Jumpy Zergi Feature Highlight
Jumpy Zergi production Log #3
It has been a while since the last post, but rest assured, the Zergi is still jumping. This time I’m going to show you some of the features we have been working on: color animations, audio controlled animations and the now completed practice mode.
We created effects that allow us to fade colors of blocks and the background between different sections of the levels. Rather than blending the Color as a whole using Color.Lerp(), we built our own function which can blend hue, saturation and value independently from each other. The reason for this was, that we needed to control the colors value or brightness to create flashing effects (for example to the beat of the music), but needed to change the hue between major sections of the level and the saturation for the block color. We also added a shock-wave effect with a little bit of camera shake on top, for dramatic effect of course.
The main challenge was interpolating between different hue values. While saturation and brightness behave linearly, hue does not. This means that blending from pink to orange in a linear way would cycle through purple, blue, teal, green and yellow before finally getting to orange.
The first solution offsets the target hue value by 100%, whenever the difference is greater than +/- 50%, which means interpolating happens along the shortest route. In our previous example, this means we will now fade from pink to red to orange.
The second solution lowers the saturation, depending on the hue difference of the current and target color as well as interpolation time. This stops “in-between” hues from flashing while animating, creating a more natural interpolation effect.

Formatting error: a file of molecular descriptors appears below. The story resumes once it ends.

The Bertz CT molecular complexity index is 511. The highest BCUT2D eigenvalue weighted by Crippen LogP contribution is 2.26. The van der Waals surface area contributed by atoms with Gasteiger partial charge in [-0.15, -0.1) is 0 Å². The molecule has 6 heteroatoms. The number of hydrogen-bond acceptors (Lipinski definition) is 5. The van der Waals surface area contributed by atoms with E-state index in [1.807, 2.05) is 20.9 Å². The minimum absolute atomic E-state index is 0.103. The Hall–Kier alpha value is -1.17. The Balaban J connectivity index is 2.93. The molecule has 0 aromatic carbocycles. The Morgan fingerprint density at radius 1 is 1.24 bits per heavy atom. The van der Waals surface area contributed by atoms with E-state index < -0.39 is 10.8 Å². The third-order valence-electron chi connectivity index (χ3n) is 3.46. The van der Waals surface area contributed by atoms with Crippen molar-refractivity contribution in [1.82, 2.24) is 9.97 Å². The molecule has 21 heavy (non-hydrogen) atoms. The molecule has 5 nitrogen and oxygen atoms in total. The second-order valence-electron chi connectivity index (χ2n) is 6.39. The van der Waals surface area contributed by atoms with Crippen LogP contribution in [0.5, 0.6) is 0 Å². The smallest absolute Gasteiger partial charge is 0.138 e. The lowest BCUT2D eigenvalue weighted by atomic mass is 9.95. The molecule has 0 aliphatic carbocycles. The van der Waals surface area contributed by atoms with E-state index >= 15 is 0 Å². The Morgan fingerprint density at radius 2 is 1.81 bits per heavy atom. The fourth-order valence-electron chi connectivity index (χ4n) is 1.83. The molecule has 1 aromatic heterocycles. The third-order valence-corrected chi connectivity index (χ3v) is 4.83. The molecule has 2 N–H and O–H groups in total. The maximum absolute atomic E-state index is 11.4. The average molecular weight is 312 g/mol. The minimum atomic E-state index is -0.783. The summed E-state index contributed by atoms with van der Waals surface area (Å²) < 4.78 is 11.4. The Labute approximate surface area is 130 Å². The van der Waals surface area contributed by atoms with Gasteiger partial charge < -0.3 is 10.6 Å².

Audio controlled animations
To better merge visuals and music, some level elements are influenced by different frequency sections of the audio track. An example of this is most commonly seen in media player apps, in the form of a bar diagram. We currently use it to animate the size of some of our 2d elements like decorations and triggers.
While we could simply sample the loudness of each frame, we decided to break the samples down into several frequency sections, which can then each be used in the game individually. This gives us the opportunity to sample higher tunes or low bass only and generally use the section which looks the best. There are two things we needed to keep in mind. The first is that lower frequencies are much higher in amplitude (or strength) than higher frequencies. This reduction in “power” follows a logarithmic curve, when it comes to the human perception of audio frequencies. For our purpose, this means that in order to get equally meaningful frequency sections of the track, the selection needs to be wider, the higher its containing frequencies are. The selection of frequencies is then averaged, which creates a numeric (float) value for 8 different frequency sections of the track. The second thing to keep in mind, is that the audio sources volume influences that value as well, so we need to multiply it by a factor of 1/volume (and prevent division by 0 while doing that).
If you would like to know more, here is a great series of videos, which goes further into detail about audio frequencies and how to use them in Unity3D.
Since the game is quite difficult by design, practicing the level by doing it over and over again from the start can get quite tedious and frustrating. The practice mode is designed to remedy that, giving players the ability to use checkpoints where they will respawn after dying. Checkpoints can be set automatically or manually by a button or hotkey. Checkpoints can also be removed, so the previous checkpoint becomes active again.
For us, this meant that all the different variables needed to be saved and restored in each individual checkpoint object. Some examples are player position and speed, gravity and the different color animation states. Another important goal for us was, to not use generic practice music, but instead to keep the original level soundtrack running, even in practice mode. In order to sync the music perfectly to the level after every checkpoint, we saved and set the audio clips sample count for every checkpoint.
Practice mode has its own individual progress. In order to complete a level, the player has to beat it in normal mode, without checkpoints.
Last but not least, if you are into Crypto currencies, we have inside information about the next rising star among them: Zergi Coins! They can be used to buy your favorite Zergi different outfits and are accepted in all Jumpy Zergi approved shops.
This is all for now! The next post will show off some of the games user interface graphics, as well as our new game controller & keyboard detection and support features.